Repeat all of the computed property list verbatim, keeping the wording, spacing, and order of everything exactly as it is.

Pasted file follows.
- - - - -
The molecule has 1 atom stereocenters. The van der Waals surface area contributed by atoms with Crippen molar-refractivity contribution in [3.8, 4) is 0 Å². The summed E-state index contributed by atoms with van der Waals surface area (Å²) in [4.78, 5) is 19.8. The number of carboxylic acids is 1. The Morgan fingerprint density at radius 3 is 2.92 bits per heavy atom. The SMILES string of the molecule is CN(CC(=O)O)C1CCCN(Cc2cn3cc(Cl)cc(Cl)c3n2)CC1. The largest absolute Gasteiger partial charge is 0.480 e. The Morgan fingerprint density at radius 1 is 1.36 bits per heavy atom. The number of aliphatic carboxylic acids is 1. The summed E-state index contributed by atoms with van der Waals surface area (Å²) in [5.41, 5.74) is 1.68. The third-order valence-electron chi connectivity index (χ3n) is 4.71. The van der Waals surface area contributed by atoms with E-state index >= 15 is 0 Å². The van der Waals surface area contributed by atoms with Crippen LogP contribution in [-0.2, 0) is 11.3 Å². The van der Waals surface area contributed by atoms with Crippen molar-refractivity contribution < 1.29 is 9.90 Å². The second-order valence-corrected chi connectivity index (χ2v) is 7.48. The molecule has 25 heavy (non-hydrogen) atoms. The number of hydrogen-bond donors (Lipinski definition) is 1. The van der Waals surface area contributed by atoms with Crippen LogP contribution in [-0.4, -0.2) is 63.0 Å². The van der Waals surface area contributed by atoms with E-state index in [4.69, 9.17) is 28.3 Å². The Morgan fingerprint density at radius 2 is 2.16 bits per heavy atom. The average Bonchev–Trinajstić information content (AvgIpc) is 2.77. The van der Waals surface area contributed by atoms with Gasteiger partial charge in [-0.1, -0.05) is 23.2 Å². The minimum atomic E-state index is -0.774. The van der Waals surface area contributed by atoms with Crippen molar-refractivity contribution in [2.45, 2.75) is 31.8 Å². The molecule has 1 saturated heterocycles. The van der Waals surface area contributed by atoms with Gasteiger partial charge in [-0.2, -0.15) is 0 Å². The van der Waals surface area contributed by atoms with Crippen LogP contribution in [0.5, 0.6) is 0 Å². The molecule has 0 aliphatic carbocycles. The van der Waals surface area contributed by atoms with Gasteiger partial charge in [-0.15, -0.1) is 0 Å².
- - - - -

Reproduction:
The molecule has 1 atom stereocenters. The van der Waals surface area contributed by atoms with Crippen molar-refractivity contribution in [3.8, 4) is 0 Å². The summed E-state index contributed by atoms with van der Waals surface area (Å²) in [4.78, 5) is 19.8. The number of carboxylic acids is 1. The Morgan fingerprint density at radius 3 is 2.92 bits per heavy atom. The SMILES string of the molecule is CN(CC(=O)O)C1CCCN(Cc2cn3cc(Cl)cc(Cl)c3n2)CC1. The largest absolute Gasteiger partial charge is 0.480 e. The Morgan fingerprint density at radius 1 is 1.36 bits per heavy atom. The number of aliphatic carboxylic acids is 1. The summed E-state index contributed by atoms with van der Waals surface area (Å²) in [5.41, 5.74) is 1.68. The third-order valence-electron chi connectivity index (χ3n) is 4.71. The van der Waals surface area contributed by atoms with E-state index >= 15 is 0 Å². The van der Waals surface area contributed by atoms with Crippen LogP contribution in [-0.2, 0) is 11.3 Å². The van der Waals surface area contributed by atoms with Crippen molar-refractivity contribution < 1.29 is 9.90 Å². The second-order valence-corrected chi connectivity index (χ2v) is 7.48. The molecule has 25 heavy (non-hydrogen) atoms. The number of hydrogen-bond donors (Lipinski definition) is 1. The van der Waals surface area contributed by atoms with Crippen LogP contribution in [-0.4, -0.2) is 63.0 Å². The van der Waals surface area contributed by atoms with E-state index in [4.69, 9.17) is 28.3 Å². The Morgan fingerprint density at radius 2 is 2.16 bits per heavy atom. The average Bonchev–Trinajstić information content (AvgIpc) is 2.77. The van der Waals surface area contributed by atoms with Gasteiger partial charge in [-0.1, -0.05) is 23.2 Å². The minimum atomic E-state index is -0.774. The van der Waals surface area contributed by atoms with Crippen molar-refractivity contribution in [2.45, 2.75) is 31.8 Å². The molecule has 1 saturated heterocycles. The van der Waals surface area contributed by atoms with Gasteiger partial charge in [-0.2, -0.15) is 0 Å². The van der Waals surface area contributed by atoms with Crippen LogP contribution in [0.5, 0.6) is 0 Å². The molecule has 0 aliphatic carbocycles. The van der Waals surface area contributed by atoms with Gasteiger partial charge in [-0.15, -0.1) is 0 Å².